Little Kicks to maintain momentum with new material in 2018

© Paul Mavor Photography
Steven Milne, Adam Morrice, Andrew Corse and Scott Kelman.

The Little Kicks aim to maintain the momentum of their most successful year to date by writing new material in 2018.

The release of album Shake Off Your Troubles last March was the catalyst of a memorable year for the Aberdeen band who now boast fans as far afield as Japan.

It was a year of critical acclaim, sell-out shows, BBC television sessions and high profile support slots and singer Steven Milne is keen to strike while the iron is hot by starting work on new material.

Steven said: “I feel like we have jumped up a notch in the last 18 months and people are really into the new material.

“It is not just people from Aberdeen who like our music, as I just went to the post office with merchandise orders to Japan, Germany, Holland and Italy.

“We are definitely going in the right direction.”

Shake Off Your Troubles was recorded over 10 productive days of isolation at a lodge on the banks of Loch Ness and subsequently mastered at the famous Abbey Road studios.

Steven has already began rough outlines of material he hopes will form the basis of the follow up.

However he insisted The Little Kicks, who headline King Tut’s Wah Wah Hut in Glasgow tomorrow, will not force the creative process and will allow new songs the room to breathe.

He said: “I have started to write at home, putting down some tentative ideas

“We bought some new toys with a new synth and other stuff as a pat on the back for the enjoy-ment of last year.

“I will be good to strike while the iron is hot because the reaction to the album was strong and gave us a lot of confidence. Harnessing that would be a good idea.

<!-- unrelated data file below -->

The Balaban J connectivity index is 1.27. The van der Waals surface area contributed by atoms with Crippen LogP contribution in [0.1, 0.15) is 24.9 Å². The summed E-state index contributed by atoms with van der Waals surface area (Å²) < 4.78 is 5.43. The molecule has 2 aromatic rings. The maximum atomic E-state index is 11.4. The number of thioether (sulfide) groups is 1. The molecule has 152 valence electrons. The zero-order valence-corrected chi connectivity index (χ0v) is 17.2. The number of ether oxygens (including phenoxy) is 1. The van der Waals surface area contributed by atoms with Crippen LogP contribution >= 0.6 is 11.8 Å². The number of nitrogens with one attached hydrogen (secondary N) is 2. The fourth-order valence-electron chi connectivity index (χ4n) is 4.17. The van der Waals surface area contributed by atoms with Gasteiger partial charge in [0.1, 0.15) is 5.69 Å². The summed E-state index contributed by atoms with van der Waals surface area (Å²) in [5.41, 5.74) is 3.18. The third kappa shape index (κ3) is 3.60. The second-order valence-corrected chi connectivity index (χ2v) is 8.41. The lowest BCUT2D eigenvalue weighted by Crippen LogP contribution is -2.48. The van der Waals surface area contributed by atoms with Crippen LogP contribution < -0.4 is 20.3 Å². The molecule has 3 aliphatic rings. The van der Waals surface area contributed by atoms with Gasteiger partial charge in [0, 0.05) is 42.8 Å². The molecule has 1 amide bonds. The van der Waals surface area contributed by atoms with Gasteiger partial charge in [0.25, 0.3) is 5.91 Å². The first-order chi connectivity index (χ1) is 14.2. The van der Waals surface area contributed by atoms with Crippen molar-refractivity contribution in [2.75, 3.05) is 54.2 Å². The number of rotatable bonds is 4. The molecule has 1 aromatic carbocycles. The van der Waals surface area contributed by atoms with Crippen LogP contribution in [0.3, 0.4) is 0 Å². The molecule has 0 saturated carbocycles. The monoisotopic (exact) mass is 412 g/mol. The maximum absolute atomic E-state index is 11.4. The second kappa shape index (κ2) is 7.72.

“There is no harm in starting now and seeing how we get on.

“If there are songs there, lets record them but if they are not coming together we can tour more. Sometimes it takes two weeks to write a song, sometimes it takes six months, so you don’t want to rush it.

“Whenever we have pushed it though it has never been the better of the material.

“The best stuff sits and gestates for a while. We are not in a hurry to release a new album.

“The last one took a few years to put together, as we like to do things properly.”

The Little Kicks profile rocketed when they performed a Quay Session for the BBC.

Recorded live in front of a studio audience at the BBC’s Pacific Quay studios, the influential programme also included performances from Mogwai, Belle and Sebastian, Arab Strap and The Charlatans.

Steven said: “The Quay Sessions were weird as there is an audience of around 200 seated in the studio at the Quay.

“They are all there for a gig so you have to entertain them but at the same time you are being recorded for radio so you don’t want to make a mistake.

“On top of that you are also being filmed for television, so you have to look like you are comfortable doing that as well.

“You can become like a rabbit caught in the headlights if you actually stop to think about all the things you are doing.

“I have to admit that before we played I was very nervous and was pacing about.

“They do the Quay Sessions in sections where you perform a couple of tracks, have a chat, then have a break, then do another couple of songs.

“Once we got the first section out of the way and our head around what it was we were okay.

“Being asked to play for the BBC was a big deal.”

Another highlight of a break-through 2017 was an intimate acoustic show in a living room in Edinburgh with American indie rock legends The National.

The show was part of the refugee charity event Give A Home 2017 and was organised by Sofar Sounds and Amnesty International.

Steven said: “Playing with The National was amazing as the show was on an afternoon in the lounge of someone’s house.

“The gig was in front of around 60 people and it was us, The National and Fatherson.

“I am a pretty big fan of The National so playing on the same bill was special.

“It was totally unplugged so you play to the room with your instruments with everyone sitting on the floor, which makes you quite exposed but we did a good job of representing our set.

“We were on first so we got our set out the way and were able to enjoy it after that.”